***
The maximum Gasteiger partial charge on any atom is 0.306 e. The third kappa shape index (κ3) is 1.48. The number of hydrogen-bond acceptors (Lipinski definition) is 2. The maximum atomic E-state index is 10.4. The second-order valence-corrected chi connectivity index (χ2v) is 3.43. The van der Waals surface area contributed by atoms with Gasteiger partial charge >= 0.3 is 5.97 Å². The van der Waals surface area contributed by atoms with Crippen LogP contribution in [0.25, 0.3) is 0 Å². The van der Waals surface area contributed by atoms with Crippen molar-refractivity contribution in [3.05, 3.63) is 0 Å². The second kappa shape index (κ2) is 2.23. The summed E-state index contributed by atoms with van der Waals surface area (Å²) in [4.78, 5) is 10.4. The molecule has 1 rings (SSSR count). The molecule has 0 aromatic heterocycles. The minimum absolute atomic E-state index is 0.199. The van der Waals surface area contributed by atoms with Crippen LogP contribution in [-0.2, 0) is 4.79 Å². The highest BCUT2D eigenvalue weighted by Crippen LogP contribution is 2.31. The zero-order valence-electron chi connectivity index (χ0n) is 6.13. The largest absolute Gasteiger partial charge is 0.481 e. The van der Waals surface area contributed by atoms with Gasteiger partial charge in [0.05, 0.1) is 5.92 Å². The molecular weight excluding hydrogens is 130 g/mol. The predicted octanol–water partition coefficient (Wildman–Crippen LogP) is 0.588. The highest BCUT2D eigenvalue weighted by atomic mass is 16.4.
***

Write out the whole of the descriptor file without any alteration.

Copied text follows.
The maximum Gasteiger partial charge on any atom is 0.306 e. The third kappa shape index (κ3) is 1.48. The number of hydrogen-bond acceptors (Lipinski definition) is 2. The maximum atomic E-state index is 10.4. The second-order valence-corrected chi connectivity index (χ2v) is 3.43. The van der Waals surface area contributed by atoms with Gasteiger partial charge >= 0.3 is 5.97 Å². The van der Waals surface area contributed by atoms with Crippen LogP contribution in [0.25, 0.3) is 0 Å². The van der Waals surface area contributed by atoms with Crippen molar-refractivity contribution in [3.05, 3.63) is 0 Å². The second kappa shape index (κ2) is 2.23. The summed E-state index contributed by atoms with van der Waals surface area (Å²) in [4.78, 5) is 10.4. The molecule has 1 rings (SSSR count). The molecule has 0 aromatic heterocycles. The minimum absolute atomic E-state index is 0.199. The van der Waals surface area contributed by atoms with Crippen LogP contribution in [-0.2, 0) is 4.79 Å². The highest BCUT2D eigenvalue weighted by Crippen LogP contribution is 2.31. The zero-order valence-electron chi connectivity index (χ0n) is 6.13. The largest absolute Gasteiger partial charge is 0.481 e. The van der Waals surface area contributed by atoms with Gasteiger partial charge in [0.05, 0.1) is 5.92 Å². The molecular weight excluding hydrogens is 130 g/mol. The predicted octanol–water partition coefficient (Wildman–Crippen LogP) is 0.588. The highest BCUT2D eigenvalue weighted by atomic mass is 16.4.